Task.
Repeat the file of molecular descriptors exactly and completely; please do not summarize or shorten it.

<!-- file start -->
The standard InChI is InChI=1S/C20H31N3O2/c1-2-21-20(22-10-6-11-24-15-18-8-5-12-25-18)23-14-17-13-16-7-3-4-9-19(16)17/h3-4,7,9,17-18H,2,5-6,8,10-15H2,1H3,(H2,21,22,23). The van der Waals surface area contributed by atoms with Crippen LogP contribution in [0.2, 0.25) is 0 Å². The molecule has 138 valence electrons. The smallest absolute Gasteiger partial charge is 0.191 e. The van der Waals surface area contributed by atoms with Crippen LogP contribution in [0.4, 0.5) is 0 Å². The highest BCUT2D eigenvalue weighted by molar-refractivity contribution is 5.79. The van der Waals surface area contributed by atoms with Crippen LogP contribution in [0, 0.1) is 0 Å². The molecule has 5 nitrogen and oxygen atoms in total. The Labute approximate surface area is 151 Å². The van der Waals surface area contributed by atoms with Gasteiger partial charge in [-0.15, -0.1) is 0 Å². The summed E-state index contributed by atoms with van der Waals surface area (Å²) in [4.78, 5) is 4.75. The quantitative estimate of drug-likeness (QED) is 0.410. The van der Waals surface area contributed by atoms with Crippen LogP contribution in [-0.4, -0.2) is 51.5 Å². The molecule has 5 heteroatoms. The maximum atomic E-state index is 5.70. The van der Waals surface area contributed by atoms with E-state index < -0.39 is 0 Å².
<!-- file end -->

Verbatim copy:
The standard InChI is InChI=1S/C20H31N3O2/c1-2-21-20(22-10-6-11-24-15-18-8-5-12-25-18)23-14-17-13-16-7-3-4-9-19(16)17/h3-4,7,9,17-18H,2,5-6,8,10-15H2,1H3,(H2,21,22,23). The van der Waals surface area contributed by atoms with Crippen LogP contribution in [0.2, 0.25) is 0 Å². The molecule has 138 valence electrons. The smallest absolute Gasteiger partial charge is 0.191 e. The van der Waals surface area contributed by atoms with Crippen LogP contribution in [0.4, 0.5) is 0 Å². The highest BCUT2D eigenvalue weighted by molar-refractivity contribution is 5.79. The van der Waals surface area contributed by atoms with Crippen LogP contribution in [0, 0.1) is 0 Å². The molecule has 5 nitrogen and oxygen atoms in total. The Labute approximate surface area is 151 Å². The van der Waals surface area contributed by atoms with Gasteiger partial charge in [-0.15, -0.1) is 0 Å². The summed E-state index contributed by atoms with van der Waals surface area (Å²) in [4.78, 5) is 4.75. The quantitative estimate of drug-likeness (QED) is 0.410. The van der Waals surface area contributed by atoms with Crippen LogP contribution in [-0.4, -0.2) is 51.5 Å². The molecule has 5 heteroatoms. The maximum atomic E-state index is 5.70. The van der Waals surface area contributed by atoms with E-state index < -0.39 is 0 Å².